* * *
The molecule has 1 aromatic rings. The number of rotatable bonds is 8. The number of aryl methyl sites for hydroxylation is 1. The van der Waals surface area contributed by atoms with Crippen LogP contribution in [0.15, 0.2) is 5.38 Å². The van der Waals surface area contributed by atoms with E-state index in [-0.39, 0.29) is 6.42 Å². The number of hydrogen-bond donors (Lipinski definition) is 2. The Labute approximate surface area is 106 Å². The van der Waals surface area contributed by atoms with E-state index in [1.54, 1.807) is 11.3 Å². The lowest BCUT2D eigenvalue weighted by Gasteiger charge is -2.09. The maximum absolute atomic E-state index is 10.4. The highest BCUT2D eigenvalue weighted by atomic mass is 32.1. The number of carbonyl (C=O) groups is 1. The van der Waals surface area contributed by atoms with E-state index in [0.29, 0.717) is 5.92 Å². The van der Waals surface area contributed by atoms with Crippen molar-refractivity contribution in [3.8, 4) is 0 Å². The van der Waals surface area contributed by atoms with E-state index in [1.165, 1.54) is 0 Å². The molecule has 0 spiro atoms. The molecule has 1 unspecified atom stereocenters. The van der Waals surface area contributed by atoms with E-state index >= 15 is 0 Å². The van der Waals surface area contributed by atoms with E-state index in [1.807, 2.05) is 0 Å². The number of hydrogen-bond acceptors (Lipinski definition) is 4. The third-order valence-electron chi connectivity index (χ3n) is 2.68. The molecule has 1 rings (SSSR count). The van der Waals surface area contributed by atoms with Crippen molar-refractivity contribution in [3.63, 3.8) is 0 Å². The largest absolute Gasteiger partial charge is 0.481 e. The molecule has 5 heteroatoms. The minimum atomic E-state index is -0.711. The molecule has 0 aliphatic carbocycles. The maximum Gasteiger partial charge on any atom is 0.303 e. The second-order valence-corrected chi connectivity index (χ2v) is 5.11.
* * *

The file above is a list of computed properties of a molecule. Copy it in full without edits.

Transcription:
The molecule has 1 aromatic rings. The number of rotatable bonds is 8. The number of aryl methyl sites for hydroxylation is 1. The van der Waals surface area contributed by atoms with Crippen LogP contribution in [0.15, 0.2) is 5.38 Å². The van der Waals surface area contributed by atoms with E-state index in [-0.39, 0.29) is 6.42 Å². The number of hydrogen-bond donors (Lipinski definition) is 2. The Labute approximate surface area is 106 Å². The van der Waals surface area contributed by atoms with E-state index in [1.54, 1.807) is 11.3 Å². The lowest BCUT2D eigenvalue weighted by Gasteiger charge is -2.09. The maximum absolute atomic E-state index is 10.4. The highest BCUT2D eigenvalue weighted by atomic mass is 32.1. The number of carbonyl (C=O) groups is 1. The van der Waals surface area contributed by atoms with E-state index in [0.29, 0.717) is 5.92 Å². The van der Waals surface area contributed by atoms with Crippen molar-refractivity contribution in [3.8, 4) is 0 Å². The van der Waals surface area contributed by atoms with E-state index in [1.165, 1.54) is 0 Å². The molecule has 0 spiro atoms. The molecule has 1 unspecified atom stereocenters. The van der Waals surface area contributed by atoms with E-state index >= 15 is 0 Å². The van der Waals surface area contributed by atoms with E-state index in [1.807, 2.05) is 0 Å². The number of hydrogen-bond acceptors (Lipinski definition) is 4. The third-order valence-electron chi connectivity index (χ3n) is 2.68. The molecule has 1 rings (SSSR count). The van der Waals surface area contributed by atoms with Crippen molar-refractivity contribution in [3.63, 3.8) is 0 Å². The largest absolute Gasteiger partial charge is 0.481 e. The molecule has 5 heteroatoms. The minimum atomic E-state index is -0.711. The molecule has 0 aliphatic carbocycles. The maximum Gasteiger partial charge on any atom is 0.303 e. The second-order valence-corrected chi connectivity index (χ2v) is 5.11.